makes a desiring rupture, where no
one’s waiting limousines
leave a silver hint at the transfer threshold.”

The Lacanian act of projection forward being at once an act of drawing back reminds us of the Moebius strip, to the topology of which Lacan devoted a good deal of thought:

“I am what I will have been for what I am in the process of becoming.”

In the words of the poet Michael Grant, retired lecturer in English at Kent University, the importance of whose work is being celebrated in a forthcoming festschrift Saluting Steadiness, “In Lacan’s view, it is this temporality of the future anterior that engenders, and is engendered by, the retroactive temporality of the speech act itself, of language in its taking place.” In the words of Nick Totton, poet whose work found a natural resting-place in the Carcanet anthology A Various Art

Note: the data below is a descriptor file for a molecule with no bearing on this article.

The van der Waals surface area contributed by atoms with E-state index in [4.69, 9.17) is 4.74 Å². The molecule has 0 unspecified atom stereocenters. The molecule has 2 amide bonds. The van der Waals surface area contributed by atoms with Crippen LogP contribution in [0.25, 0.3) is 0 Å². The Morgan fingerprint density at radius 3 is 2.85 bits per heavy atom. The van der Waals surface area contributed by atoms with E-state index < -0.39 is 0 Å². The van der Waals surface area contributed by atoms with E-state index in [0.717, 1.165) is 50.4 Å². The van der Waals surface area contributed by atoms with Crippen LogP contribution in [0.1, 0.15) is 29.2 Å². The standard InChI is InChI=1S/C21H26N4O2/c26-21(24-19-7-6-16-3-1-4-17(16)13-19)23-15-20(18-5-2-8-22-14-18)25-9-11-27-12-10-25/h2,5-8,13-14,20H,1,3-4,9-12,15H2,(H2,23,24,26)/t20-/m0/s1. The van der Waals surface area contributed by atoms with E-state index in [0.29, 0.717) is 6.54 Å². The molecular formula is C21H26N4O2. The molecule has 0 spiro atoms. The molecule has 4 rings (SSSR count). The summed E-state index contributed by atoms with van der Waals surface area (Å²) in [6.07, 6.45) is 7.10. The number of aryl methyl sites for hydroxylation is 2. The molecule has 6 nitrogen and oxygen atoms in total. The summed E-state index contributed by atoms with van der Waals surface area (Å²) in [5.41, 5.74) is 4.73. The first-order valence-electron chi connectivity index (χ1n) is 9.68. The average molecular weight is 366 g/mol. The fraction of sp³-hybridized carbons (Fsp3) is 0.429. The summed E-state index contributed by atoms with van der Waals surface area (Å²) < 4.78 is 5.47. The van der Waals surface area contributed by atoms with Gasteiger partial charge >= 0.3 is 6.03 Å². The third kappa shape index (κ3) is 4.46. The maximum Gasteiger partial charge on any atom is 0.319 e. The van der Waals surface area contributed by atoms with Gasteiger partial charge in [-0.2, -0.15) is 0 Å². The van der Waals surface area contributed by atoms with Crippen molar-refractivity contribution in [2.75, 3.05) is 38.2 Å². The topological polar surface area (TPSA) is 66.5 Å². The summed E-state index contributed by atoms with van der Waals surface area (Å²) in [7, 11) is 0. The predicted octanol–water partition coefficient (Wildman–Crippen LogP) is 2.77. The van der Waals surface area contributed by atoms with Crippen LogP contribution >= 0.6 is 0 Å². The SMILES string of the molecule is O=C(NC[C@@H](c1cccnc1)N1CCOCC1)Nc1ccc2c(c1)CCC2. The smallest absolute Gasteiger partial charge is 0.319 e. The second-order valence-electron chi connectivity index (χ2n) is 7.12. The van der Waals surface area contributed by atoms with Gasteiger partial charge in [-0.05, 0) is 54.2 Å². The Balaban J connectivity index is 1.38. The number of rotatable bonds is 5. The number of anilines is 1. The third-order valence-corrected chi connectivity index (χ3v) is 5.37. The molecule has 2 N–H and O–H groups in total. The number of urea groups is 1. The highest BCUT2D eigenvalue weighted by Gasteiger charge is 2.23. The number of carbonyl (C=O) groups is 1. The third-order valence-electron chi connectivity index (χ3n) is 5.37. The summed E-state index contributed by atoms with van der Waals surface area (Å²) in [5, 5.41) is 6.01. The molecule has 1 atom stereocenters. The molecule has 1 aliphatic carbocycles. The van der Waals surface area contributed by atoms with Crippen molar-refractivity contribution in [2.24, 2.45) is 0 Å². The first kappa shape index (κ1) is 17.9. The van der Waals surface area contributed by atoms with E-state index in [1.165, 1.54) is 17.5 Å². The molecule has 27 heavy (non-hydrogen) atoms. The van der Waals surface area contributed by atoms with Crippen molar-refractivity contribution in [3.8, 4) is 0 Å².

“What pierced name hangs reversed in startled air?
The bell is out of order but the drill
went smoothly through to the meat of it;
like slipping on the soap we are flung
into the future, where everything
happens twice.”

These are fascinating poems and their debts are fully acknowledged. ‘Drone Congregation’ is written for JH Prynne and it opens with a quotation from Skeat’s Etymological Dictionary: “DREAM…From the same root as drone and drum”. The opening lines of the poem themselves echo the cadences of Prynne’s work:

“Mating occurs in flight: to compress the kill chain
with great speed and force into her opened sting chamber,
a sweet target defined by environmental cues